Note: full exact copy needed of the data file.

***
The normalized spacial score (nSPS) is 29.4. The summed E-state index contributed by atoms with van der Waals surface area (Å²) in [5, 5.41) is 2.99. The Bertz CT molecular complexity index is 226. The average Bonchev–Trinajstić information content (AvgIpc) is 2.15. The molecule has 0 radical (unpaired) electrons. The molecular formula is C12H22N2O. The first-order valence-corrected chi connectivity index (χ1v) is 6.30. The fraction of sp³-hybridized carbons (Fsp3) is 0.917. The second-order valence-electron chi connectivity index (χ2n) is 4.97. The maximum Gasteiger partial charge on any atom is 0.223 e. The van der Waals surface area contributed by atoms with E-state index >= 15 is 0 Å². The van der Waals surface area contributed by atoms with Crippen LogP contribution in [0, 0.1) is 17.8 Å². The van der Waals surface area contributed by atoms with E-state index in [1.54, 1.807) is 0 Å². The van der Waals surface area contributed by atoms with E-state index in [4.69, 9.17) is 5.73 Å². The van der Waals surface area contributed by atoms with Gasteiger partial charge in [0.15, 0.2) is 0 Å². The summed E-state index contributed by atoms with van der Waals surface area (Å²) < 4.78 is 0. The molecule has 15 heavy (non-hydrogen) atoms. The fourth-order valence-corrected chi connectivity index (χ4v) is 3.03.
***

The normalized spacial score (nSPS) is 29.4. The summed E-state index contributed by atoms with van der Waals surface area (Å²) in [5, 5.41) is 2.99. The Bertz CT molecular complexity index is 226. The average Bonchev–Trinajstić information content (AvgIpc) is 2.15. The molecule has 0 radical (unpaired) electrons. The molecular formula is C12H22N2O. The first-order valence-corrected chi connectivity index (χ1v) is 6.30. The fraction of sp³-hybridized carbons (Fsp3) is 0.917. The second-order valence-electron chi connectivity index (χ2n) is 4.97. The maximum Gasteiger partial charge on any atom is 0.223 e. The van der Waals surface area contributed by atoms with E-state index >= 15 is 0 Å². The van der Waals surface area contributed by atoms with Crippen LogP contribution in [0, 0.1) is 17.8 Å². The van der Waals surface area contributed by atoms with E-state index in [1.54, 1.807) is 0 Å². The van der Waals surface area contributed by atoms with E-state index in [4.69, 9.17) is 5.73 Å². The van der Waals surface area contributed by atoms with Gasteiger partial charge in [0.15, 0.2) is 0 Å². The summed E-state index contributed by atoms with van der Waals surface area (Å²) < 4.78 is 0. The molecule has 15 heavy (non-hydrogen) atoms. The fourth-order valence-corrected chi connectivity index (χ4v) is 3.03.